Hooks can be thought of as internal Drupal events. They are also called callbacks, but because they are
constructed by function-naming conventions and not by registering with a listener, they are not truly
being called back. Hooks allow modules to “hook into” what is happening in the rest of Drupal.
Suppose a user logs into your Drupal web site. At the time the user logs in, Drupal fires hook_user_login.
That means that any function named according to the convention module name plus hook name will be called. For example, comment_user_login() in the comment module,
locale_user_login() in the locale module, node_user_login() in the node module, and any other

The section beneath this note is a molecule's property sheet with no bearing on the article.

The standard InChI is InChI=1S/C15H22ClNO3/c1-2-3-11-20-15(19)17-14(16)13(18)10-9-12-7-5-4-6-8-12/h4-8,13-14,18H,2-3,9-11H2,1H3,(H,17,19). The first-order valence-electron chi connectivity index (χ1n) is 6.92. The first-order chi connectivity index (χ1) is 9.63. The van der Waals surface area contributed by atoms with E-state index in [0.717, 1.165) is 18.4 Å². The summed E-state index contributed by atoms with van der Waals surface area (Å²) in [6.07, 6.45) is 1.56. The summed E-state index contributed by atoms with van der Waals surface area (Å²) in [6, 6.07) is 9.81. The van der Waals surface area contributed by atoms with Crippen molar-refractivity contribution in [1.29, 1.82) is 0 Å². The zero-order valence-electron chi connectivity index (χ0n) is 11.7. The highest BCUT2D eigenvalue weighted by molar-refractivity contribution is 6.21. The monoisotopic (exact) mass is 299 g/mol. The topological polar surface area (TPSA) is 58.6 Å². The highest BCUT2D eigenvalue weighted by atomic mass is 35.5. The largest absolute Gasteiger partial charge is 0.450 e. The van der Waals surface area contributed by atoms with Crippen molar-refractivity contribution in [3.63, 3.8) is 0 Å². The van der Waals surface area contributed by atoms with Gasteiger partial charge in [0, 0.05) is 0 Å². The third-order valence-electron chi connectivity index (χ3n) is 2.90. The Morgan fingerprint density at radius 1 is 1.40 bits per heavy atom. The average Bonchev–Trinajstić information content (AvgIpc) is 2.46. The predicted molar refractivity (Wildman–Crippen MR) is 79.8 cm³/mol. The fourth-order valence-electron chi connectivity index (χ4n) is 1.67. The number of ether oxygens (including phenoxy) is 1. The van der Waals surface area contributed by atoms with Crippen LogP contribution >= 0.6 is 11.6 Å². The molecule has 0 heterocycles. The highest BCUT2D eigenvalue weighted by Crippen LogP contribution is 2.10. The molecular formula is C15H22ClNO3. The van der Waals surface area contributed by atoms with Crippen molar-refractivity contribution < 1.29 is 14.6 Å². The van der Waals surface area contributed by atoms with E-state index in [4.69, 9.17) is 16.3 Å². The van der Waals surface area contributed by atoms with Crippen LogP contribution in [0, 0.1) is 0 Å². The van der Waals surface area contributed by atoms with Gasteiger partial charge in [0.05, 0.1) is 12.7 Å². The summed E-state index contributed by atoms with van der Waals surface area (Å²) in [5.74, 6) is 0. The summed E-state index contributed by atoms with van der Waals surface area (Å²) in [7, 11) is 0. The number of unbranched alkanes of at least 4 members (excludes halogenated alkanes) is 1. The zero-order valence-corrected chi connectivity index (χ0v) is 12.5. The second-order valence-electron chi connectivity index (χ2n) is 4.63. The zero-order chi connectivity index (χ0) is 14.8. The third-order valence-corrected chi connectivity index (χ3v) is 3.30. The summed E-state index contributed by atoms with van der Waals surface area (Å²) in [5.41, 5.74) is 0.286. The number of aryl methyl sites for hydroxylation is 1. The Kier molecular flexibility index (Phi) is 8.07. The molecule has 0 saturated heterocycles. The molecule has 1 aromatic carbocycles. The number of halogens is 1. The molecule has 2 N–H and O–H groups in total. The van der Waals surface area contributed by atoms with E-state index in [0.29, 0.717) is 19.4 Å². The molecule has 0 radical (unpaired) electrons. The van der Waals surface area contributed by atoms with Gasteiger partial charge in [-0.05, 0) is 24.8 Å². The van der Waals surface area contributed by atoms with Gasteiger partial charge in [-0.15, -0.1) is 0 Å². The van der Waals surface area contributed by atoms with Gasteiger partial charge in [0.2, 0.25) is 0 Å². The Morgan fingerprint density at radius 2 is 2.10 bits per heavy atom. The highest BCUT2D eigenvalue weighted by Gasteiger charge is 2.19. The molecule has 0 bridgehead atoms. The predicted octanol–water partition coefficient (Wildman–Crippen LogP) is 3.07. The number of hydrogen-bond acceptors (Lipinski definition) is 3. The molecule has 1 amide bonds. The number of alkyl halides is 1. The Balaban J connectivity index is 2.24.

similarly named functions will be called.
If you were to write a custom module called spammy.module and
include a function called spammy_user_login() that sent an e-mail to the user, your function would be
called too, and the hapless user would receive an unsolicited e-mail at every login.
The most common way to tap into Drupal’s core functionality is through the implementation of
hooks in modules.
You have to use coding to implement hooks and you need to know PHP.
For more details about the hooks Drupal supports, see the online documentation at
http://api.drupal.org/api/7, and look under Components of Drupal, then “Module system (Drupal hooks).”